Writing for the Web – Just The Beginning

Anyone who has written for more than a few years might feel a little intimidated when someone asks, “Do you know how to write for the web?”

It’s writing, right?  I write for a living, right?  What’s the big deal?

Writing for the web is not a big deal; it still requires writers to pay attention to word choice but with an added consideration — making sure what you write is optimized for organic search.

Before you panic, stop and think about it.  When you need background on someone or statistics to round out a writing assignment how do you use search engines?

You put in a string of keywords related to the topic you are looking for and wait for the results to show up on your screen, just like everybody else.

Let’s say you were searching for statistics on Fetal Alcohol Syndrome.  If you want current data, the timeframe is important.  If you want statistics, you need to include that word, too.  Then you have to direct the search engine to the topic for which you want statistics.  So maybe you would enter this phrase:

2008 statistics prevalence Fetal Alcohol Syndrome

This phrase helps the search engine to know what sites to bring back to you.  Search engines scan millions of pages for those keywords and bring back the sites that match them most closely.  If you don’t choose your words wisely, you could get hundreds of thousands of sites, most of which won’t help you at all.  As specific as this phrase was, it still brought back close to 20,000 results.  The first page of results was spot on — and from reputable organizations like www.birthdefects.org/.

So what does this have to do with writing for the web?

For all the articles that my very directed search brought back, there are probably 10 times that number of relevant articles on the Internet that did NOT get found.  Why not?    The writer forgot to use the keywords that people searching for his or her topic used.  If the keywords that people use to search for information are not included, the search engine is going to skip right over your article.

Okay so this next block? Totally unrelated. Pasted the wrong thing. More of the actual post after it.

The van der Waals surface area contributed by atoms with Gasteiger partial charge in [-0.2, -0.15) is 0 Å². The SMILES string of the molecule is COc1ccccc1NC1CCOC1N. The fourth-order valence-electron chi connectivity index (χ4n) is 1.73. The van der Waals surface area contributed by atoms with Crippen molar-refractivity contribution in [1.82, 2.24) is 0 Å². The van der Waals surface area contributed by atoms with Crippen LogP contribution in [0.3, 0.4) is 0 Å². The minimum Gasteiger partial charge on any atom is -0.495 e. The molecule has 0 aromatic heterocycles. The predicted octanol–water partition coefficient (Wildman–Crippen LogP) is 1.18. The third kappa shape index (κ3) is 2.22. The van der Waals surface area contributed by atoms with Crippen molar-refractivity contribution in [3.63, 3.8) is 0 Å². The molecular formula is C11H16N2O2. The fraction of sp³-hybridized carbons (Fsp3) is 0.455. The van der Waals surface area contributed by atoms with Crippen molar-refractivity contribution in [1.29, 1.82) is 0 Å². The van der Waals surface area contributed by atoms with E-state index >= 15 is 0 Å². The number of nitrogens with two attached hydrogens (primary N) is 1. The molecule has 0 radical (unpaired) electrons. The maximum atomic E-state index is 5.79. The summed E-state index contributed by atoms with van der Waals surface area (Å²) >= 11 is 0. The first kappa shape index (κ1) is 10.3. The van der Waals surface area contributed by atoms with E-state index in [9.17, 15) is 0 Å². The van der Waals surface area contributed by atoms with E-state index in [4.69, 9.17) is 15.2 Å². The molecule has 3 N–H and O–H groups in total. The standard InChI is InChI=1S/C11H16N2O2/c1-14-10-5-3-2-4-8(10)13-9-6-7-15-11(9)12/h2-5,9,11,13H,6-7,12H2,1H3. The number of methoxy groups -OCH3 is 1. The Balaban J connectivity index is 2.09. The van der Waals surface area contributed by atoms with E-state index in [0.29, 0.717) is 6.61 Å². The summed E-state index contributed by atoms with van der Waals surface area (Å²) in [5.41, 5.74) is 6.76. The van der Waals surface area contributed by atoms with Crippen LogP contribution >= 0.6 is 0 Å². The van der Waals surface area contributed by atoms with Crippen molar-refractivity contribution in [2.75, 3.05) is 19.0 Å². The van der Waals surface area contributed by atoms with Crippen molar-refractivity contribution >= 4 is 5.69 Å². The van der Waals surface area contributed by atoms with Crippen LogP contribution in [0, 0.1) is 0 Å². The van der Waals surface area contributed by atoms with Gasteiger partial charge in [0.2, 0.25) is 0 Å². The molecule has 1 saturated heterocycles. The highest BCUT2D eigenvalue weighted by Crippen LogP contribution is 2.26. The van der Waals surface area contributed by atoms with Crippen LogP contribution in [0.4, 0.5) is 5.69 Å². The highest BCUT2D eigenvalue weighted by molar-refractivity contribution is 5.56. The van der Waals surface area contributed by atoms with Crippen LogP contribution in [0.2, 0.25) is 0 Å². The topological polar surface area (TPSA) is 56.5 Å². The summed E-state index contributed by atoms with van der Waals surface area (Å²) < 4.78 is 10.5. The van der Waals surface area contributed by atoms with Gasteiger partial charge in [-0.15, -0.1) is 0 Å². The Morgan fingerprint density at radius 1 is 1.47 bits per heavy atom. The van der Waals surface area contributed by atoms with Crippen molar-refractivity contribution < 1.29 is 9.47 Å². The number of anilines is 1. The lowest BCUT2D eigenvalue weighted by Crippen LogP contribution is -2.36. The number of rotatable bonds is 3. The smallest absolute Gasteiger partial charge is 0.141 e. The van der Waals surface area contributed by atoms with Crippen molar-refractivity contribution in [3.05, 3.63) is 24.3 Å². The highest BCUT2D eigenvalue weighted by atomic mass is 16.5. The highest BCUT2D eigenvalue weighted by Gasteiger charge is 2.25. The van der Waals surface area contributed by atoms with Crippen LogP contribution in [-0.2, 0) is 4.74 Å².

Two questions probably popped up in your head as you read that last paragraph. 

How do I know how people are searching?  Even if I did know, why would I change a really well written article by stuffing keywords in it?

The first question is easy to answer.  Try using a tool like Google AdWords – https://adwords.google.com/select/KeywordToolExternal – to see how people are searching for this topic.    Select “descriptive words or phrases” then enter your search terms or search terms that you think are related to your topic, into the text box to the right.  Leave Use Synonyms checked and click on the Get Keyword Ideas button.

Google will bring back keywords in the order of highest search volume to lowest.  So, now that you know the keywords that people use to search for information about Fetal Alcohol Syndrome, what do you do with them? 

This goes to the second question — if you write an article but don’t optimize it for search engines….they will not come unless they get lucky!  If you want your articles, pages or press releases to be found, you have to use commonly searched key words or phrases in them so search engines can find them.

Using keywords and keyword phrases in your writing is not as hard as it sounds.  If you can find out what the primary keywords are before you write, you can work them in while you are creating.   If you don’t, you can get a handle on how people are searching for your topic after the fact and revise your article to include them.

Either way, knowing how people are searching for the topic you are writing about then using some of the keywords and keyword phrases in your article may help your writing to rise to the top of the search engine results when people search for your topic.  And isn’t that what all writing is really about — getting people to read it?

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Filed under Copywriting, Freelance Writing, Writing for the Web